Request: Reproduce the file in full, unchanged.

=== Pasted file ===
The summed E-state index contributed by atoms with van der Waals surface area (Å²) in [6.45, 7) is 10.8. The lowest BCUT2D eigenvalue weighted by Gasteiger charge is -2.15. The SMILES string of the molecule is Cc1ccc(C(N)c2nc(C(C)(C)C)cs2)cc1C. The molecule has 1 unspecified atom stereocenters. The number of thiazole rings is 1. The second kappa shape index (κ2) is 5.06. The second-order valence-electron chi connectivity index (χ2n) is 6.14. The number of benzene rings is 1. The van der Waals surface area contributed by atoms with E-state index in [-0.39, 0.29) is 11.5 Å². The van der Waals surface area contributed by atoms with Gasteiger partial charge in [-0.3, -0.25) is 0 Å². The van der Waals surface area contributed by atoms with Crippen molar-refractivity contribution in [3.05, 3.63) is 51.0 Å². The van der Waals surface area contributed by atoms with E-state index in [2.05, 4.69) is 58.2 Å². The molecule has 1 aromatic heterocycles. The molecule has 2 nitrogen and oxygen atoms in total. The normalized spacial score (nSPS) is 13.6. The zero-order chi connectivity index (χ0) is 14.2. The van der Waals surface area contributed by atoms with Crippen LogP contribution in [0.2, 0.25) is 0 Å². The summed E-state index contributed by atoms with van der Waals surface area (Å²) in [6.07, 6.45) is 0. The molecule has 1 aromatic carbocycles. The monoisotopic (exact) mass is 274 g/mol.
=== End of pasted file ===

The summed E-state index contributed by atoms with van der Waals surface area (Å²) in [6.45, 7) is 10.8. The lowest BCUT2D eigenvalue weighted by Gasteiger charge is -2.15. The SMILES string of the molecule is Cc1ccc(C(N)c2nc(C(C)(C)C)cs2)cc1C. The molecule has 1 unspecified atom stereocenters. The number of thiazole rings is 1. The second kappa shape index (κ2) is 5.06. The second-order valence-electron chi connectivity index (χ2n) is 6.14. The number of benzene rings is 1. The van der Waals surface area contributed by atoms with E-state index in [-0.39, 0.29) is 11.5 Å². The van der Waals surface area contributed by atoms with Gasteiger partial charge in [-0.3, -0.25) is 0 Å². The van der Waals surface area contributed by atoms with Crippen molar-refractivity contribution in [3.05, 3.63) is 51.0 Å². The van der Waals surface area contributed by atoms with E-state index in [2.05, 4.69) is 58.2 Å². The molecule has 1 aromatic heterocycles. The molecule has 2 nitrogen and oxygen atoms in total. The normalized spacial score (nSPS) is 13.6. The zero-order chi connectivity index (χ0) is 14.2. The van der Waals surface area contributed by atoms with Crippen LogP contribution in [0.2, 0.25) is 0 Å². The summed E-state index contributed by atoms with van der Waals surface area (Å²) in [6.07, 6.45) is 0. The molecule has 1 aromatic carbocycles. The monoisotopic (exact) mass is 274 g/mol.